> Of course there are easier, more rational approaches that would nearly eradicate the drug epidemic No half intelligent person would dispute that fact.
If people had self discipline, as any half-intelligent person should, addiction and drug related crime wouldn't occur. Neither would child abuse or serial murder. And yet, they do. It takes a very small number of "half-unintelligent" people to create enormous problems with addiction, with drug abuse, and with crime resulting from it. Even for reasonable people, the deceit involved in various drug trades has been extremely dangerous. Please look at the economic and social history of tobacco, of alcohol, and even of non-physical addictions like gambling to see a history of rational attempts to control them, and the failure of rational policies.
Could it be done better? I agree, many US drug policies are outrageous and ineffective. Are there rational approaches that would almost eradicate it? I must disagree: It has roots in human physiology, in human weakness, in crime, and in politics that make it extremely difficult to eradicate. Many are _not_ driven by greed. Many are founded in erroneous ideology. The idea that the war on drugs is a monolithic policy that "fits every aspect of the government's agenda" suggests that it is a thought out plan. I'm afraid it is not. Different members, and different branches, of the Us government have different goals which combine to extend current policies.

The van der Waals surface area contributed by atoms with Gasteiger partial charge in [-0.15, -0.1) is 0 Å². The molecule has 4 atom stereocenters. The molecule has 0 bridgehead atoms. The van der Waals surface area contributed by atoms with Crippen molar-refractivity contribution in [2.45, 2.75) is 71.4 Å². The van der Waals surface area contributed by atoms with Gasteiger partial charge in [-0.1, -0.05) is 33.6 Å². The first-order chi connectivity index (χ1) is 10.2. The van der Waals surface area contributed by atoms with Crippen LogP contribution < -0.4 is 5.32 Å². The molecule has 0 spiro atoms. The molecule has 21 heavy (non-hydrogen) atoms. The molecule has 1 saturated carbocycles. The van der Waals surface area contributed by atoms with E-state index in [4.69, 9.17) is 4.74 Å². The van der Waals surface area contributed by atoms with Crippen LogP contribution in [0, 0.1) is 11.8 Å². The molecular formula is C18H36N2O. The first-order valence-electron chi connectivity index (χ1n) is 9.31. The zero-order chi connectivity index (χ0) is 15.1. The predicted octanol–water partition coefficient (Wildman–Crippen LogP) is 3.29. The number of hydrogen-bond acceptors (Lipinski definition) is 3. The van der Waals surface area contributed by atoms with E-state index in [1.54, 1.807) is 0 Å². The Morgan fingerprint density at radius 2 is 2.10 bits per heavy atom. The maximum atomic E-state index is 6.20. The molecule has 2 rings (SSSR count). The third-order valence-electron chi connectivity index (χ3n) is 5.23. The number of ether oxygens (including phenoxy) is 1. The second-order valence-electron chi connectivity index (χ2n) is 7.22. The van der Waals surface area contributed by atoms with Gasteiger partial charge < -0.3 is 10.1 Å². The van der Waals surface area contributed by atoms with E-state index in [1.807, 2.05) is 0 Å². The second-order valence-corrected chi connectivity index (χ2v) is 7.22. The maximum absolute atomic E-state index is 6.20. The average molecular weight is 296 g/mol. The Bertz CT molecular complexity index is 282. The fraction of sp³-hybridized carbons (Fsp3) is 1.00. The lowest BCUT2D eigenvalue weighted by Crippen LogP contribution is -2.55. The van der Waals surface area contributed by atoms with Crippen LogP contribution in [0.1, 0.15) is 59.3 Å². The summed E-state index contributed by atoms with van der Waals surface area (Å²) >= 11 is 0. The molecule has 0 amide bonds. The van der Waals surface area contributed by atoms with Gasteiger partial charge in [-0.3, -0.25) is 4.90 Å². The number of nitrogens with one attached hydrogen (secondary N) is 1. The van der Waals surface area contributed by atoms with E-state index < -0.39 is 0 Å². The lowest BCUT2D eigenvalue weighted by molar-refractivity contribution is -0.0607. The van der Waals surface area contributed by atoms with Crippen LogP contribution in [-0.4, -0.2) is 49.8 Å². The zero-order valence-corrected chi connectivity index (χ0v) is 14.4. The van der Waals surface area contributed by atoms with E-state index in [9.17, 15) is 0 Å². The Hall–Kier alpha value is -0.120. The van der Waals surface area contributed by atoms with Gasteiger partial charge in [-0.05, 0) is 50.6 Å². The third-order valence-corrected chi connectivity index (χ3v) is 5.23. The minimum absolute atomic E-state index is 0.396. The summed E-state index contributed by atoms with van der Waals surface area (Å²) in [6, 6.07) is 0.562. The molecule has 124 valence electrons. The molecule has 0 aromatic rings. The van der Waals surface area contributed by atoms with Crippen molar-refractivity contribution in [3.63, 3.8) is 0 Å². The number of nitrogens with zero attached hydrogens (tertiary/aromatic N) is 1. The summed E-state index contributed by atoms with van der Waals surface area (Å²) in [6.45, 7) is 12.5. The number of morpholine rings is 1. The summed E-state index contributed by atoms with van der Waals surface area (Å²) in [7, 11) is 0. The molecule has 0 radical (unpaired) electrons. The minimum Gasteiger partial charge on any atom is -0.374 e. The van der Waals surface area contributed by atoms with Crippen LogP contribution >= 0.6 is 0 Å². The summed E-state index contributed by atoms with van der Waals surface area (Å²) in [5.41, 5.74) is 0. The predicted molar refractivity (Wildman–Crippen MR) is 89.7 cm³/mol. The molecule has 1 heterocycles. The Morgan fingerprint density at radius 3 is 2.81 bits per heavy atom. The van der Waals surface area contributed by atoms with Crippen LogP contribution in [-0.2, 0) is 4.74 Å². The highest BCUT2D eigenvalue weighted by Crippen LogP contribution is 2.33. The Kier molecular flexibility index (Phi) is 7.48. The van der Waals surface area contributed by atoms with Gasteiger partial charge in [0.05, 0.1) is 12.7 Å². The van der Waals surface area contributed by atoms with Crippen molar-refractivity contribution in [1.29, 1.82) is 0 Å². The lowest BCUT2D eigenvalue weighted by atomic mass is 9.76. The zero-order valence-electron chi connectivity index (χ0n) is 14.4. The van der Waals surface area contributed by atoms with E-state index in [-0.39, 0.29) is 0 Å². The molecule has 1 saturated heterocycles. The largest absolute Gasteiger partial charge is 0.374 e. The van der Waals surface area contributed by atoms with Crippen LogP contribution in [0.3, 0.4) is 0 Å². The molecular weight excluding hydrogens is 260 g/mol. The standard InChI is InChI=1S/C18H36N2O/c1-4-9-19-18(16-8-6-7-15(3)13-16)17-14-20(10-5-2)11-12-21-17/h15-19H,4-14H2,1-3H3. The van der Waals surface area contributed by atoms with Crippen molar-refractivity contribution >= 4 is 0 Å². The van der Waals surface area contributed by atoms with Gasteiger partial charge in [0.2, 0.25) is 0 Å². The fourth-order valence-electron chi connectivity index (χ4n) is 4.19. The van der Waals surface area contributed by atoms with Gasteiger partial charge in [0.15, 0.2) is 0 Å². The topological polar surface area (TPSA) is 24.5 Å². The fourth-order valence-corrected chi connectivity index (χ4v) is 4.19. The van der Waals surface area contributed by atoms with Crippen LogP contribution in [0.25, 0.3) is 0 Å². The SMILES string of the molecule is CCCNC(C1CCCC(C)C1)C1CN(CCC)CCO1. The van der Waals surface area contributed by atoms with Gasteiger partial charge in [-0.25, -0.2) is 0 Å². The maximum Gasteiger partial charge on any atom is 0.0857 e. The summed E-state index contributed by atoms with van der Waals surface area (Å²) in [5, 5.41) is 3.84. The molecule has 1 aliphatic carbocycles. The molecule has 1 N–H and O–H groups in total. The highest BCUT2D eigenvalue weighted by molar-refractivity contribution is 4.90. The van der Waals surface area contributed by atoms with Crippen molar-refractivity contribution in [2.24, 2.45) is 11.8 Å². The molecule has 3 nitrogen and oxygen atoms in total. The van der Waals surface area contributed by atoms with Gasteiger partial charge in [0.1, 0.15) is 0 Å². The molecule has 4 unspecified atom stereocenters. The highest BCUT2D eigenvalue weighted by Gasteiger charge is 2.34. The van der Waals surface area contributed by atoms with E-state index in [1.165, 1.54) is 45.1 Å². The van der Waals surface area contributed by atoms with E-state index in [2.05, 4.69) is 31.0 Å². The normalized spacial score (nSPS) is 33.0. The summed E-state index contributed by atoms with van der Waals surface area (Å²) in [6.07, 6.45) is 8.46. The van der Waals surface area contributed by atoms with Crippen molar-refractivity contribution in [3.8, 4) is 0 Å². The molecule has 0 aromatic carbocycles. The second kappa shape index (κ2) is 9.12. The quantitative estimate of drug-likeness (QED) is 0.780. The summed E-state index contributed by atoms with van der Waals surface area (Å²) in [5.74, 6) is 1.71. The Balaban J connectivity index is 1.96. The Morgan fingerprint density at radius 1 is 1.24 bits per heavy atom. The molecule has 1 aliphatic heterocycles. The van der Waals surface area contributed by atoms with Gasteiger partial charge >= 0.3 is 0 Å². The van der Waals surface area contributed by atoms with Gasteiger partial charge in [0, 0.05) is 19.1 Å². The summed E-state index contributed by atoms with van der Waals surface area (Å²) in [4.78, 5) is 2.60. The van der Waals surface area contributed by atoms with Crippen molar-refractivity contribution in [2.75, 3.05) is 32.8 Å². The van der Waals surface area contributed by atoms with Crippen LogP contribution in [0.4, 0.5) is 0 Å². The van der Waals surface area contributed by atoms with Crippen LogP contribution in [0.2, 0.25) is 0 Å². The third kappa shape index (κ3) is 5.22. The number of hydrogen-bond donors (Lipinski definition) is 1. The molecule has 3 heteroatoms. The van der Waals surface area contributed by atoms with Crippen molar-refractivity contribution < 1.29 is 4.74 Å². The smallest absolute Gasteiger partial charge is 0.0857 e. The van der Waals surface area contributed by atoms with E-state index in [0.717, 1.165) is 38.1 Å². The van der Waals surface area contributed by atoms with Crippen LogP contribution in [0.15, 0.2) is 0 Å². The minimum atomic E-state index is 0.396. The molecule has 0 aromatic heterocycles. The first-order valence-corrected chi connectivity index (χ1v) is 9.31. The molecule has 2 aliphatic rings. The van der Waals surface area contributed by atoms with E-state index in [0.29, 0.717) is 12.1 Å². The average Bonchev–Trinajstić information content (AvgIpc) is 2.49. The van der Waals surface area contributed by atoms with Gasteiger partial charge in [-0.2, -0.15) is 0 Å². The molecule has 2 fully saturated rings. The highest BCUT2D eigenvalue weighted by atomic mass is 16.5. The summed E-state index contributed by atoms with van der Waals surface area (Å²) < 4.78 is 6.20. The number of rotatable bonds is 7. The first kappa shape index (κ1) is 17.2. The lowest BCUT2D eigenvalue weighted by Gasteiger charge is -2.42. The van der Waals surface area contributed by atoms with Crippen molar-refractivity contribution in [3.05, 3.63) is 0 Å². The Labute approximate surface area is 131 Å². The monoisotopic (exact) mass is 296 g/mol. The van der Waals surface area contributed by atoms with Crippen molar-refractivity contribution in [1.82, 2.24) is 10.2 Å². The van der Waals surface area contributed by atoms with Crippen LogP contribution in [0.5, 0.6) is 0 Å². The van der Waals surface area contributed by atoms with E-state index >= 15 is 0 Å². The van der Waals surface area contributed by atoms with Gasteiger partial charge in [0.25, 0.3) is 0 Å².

I'm afraid it's not one problem, so it can't be defeated by a single logical analysis.
> Obviously there is no real threat, there hasn't been since invention of atomic weapons.
If Io may say, this is disingenuous. There was a real threat from Afghanistan, which was hosting the Taliban. which had just murdered thousands of the most powerful and wealthy US citizens. The next logical target was Pakistan, which had since been hosting the Taliban and which has been selling nuclear technologies around the world. I'd prefer not to discuss why the US targeted Iraq next: it's a long discussion.
But in terms of the drug trade: sir, I suspect you were not alive during the Vietnam era, when US servicemen were often returning to US soil with opioid addictions. I myself only met, but was not old enough to greet on their return, Korea veterans who returned with similar addictions. The Soviets encountered it in dangerous proliferation when they occupied Afghanistan, one of the world's greatest sources for opium: I'm seeing reports of it now with US troops returning from Afghanistan today. This occurs for _any_ nation that invades Afghanistan. The proliferation of opium dens was a critical part of the Sherlock Holmes stories and Dr. John Watson's return from Afghanistan.